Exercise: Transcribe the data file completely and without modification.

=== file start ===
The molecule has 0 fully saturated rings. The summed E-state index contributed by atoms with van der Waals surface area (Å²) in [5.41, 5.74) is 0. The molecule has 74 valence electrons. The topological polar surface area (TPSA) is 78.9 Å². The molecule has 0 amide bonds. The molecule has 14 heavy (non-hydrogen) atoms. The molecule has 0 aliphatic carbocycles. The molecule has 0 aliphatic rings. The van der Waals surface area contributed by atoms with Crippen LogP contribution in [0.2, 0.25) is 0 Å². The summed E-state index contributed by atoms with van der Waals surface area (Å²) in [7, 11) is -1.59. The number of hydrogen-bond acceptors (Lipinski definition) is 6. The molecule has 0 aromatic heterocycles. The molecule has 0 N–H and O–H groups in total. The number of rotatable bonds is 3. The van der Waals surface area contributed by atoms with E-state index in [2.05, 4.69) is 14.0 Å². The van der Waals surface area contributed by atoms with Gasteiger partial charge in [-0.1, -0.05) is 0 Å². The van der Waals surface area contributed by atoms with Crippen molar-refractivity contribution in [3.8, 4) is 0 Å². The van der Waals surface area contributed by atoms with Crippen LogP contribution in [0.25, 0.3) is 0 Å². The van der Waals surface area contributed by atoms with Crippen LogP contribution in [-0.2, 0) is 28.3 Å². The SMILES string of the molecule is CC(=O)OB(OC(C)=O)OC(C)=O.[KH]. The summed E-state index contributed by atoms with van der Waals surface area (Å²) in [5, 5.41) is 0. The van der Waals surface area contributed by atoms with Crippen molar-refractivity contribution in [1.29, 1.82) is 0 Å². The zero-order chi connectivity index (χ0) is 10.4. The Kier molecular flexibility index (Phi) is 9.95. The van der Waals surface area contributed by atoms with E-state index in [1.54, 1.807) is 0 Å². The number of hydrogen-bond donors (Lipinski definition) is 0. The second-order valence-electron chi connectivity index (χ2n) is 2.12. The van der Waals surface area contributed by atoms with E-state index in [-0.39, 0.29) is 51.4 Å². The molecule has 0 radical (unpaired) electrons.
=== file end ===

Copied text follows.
The molecule has 0 fully saturated rings. The summed E-state index contributed by atoms with van der Waals surface area (Å²) in [5.41, 5.74) is 0. The molecule has 74 valence electrons. The topological polar surface area (TPSA) is 78.9 Å². The molecule has 0 amide bonds. The molecule has 14 heavy (non-hydrogen) atoms. The molecule has 0 aliphatic carbocycles. The molecule has 0 aliphatic rings. The van der Waals surface area contributed by atoms with Crippen LogP contribution in [0.2, 0.25) is 0 Å². The summed E-state index contributed by atoms with van der Waals surface area (Å²) in [7, 11) is -1.59. The number of hydrogen-bond acceptors (Lipinski definition) is 6. The molecule has 0 aromatic heterocycles. The molecule has 0 N–H and O–H groups in total. The number of rotatable bonds is 3. The van der Waals surface area contributed by atoms with E-state index in [2.05, 4.69) is 14.0 Å². The van der Waals surface area contributed by atoms with Gasteiger partial charge in [-0.1, -0.05) is 0 Å². The van der Waals surface area contributed by atoms with Crippen molar-refractivity contribution in [3.8, 4) is 0 Å². The van der Waals surface area contributed by atoms with Crippen LogP contribution in [0.25, 0.3) is 0 Å². The van der Waals surface area contributed by atoms with Crippen LogP contribution in [-0.2, 0) is 28.3 Å². The SMILES string of the molecule is CC(=O)OB(OC(C)=O)OC(C)=O.[KH]. The summed E-state index contributed by atoms with van der Waals surface area (Å²) in [5, 5.41) is 0. The van der Waals surface area contributed by atoms with Crippen molar-refractivity contribution in [1.29, 1.82) is 0 Å². The zero-order chi connectivity index (χ0) is 10.4. The Kier molecular flexibility index (Phi) is 9.95. The van der Waals surface area contributed by atoms with E-state index in [1.54, 1.807) is 0 Å². The number of hydrogen-bond donors (Lipinski definition) is 0. The second-order valence-electron chi connectivity index (χ2n) is 2.12. The van der Waals surface area contributed by atoms with E-state index in [-0.39, 0.29) is 51.4 Å². The molecule has 0 radical (unpaired) electrons.